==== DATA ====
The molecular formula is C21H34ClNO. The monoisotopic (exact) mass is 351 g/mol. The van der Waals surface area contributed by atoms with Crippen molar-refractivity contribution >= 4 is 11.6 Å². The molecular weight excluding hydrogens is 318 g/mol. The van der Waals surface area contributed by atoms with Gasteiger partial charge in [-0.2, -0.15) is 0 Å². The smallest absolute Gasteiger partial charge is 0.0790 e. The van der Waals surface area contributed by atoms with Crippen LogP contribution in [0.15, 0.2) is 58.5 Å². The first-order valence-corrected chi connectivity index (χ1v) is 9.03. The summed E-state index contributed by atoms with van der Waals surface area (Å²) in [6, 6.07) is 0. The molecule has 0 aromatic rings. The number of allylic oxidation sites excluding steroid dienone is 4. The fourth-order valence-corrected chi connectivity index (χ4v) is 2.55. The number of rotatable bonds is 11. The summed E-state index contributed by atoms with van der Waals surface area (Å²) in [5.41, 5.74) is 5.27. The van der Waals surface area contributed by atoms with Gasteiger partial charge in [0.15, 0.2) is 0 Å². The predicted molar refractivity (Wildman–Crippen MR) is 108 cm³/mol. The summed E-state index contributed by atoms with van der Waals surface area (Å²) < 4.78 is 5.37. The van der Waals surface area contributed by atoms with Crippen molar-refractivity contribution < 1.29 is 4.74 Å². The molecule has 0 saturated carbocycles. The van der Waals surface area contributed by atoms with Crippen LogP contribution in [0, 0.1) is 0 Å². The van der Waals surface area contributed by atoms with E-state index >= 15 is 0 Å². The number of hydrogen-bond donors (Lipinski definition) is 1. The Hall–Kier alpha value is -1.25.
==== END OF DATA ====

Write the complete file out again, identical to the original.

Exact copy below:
The molecular formula is C21H34ClNO. The monoisotopic (exact) mass is 351 g/mol. The van der Waals surface area contributed by atoms with Crippen molar-refractivity contribution >= 4 is 11.6 Å². The molecular weight excluding hydrogens is 318 g/mol. The van der Waals surface area contributed by atoms with Gasteiger partial charge in [-0.2, -0.15) is 0 Å². The smallest absolute Gasteiger partial charge is 0.0790 e. The van der Waals surface area contributed by atoms with Crippen LogP contribution in [0.15, 0.2) is 58.5 Å². The first-order valence-corrected chi connectivity index (χ1v) is 9.03. The summed E-state index contributed by atoms with van der Waals surface area (Å²) in [6, 6.07) is 0. The molecule has 0 aromatic rings. The number of allylic oxidation sites excluding steroid dienone is 4. The fourth-order valence-corrected chi connectivity index (χ4v) is 2.55. The number of rotatable bonds is 11. The summed E-state index contributed by atoms with van der Waals surface area (Å²) in [5.41, 5.74) is 5.27. The van der Waals surface area contributed by atoms with Gasteiger partial charge in [0.15, 0.2) is 0 Å². The predicted molar refractivity (Wildman–Crippen MR) is 108 cm³/mol. The summed E-state index contributed by atoms with van der Waals surface area (Å²) < 4.78 is 5.37. The van der Waals surface area contributed by atoms with Crippen molar-refractivity contribution < 1.29 is 4.74 Å². The molecule has 0 saturated carbocycles. The van der Waals surface area contributed by atoms with Crippen LogP contribution in [0, 0.1) is 0 Å². The van der Waals surface area contributed by atoms with E-state index >= 15 is 0 Å². The number of hydrogen-bond donors (Lipinski definition) is 1. The Hall–Kier alpha value is -1.25.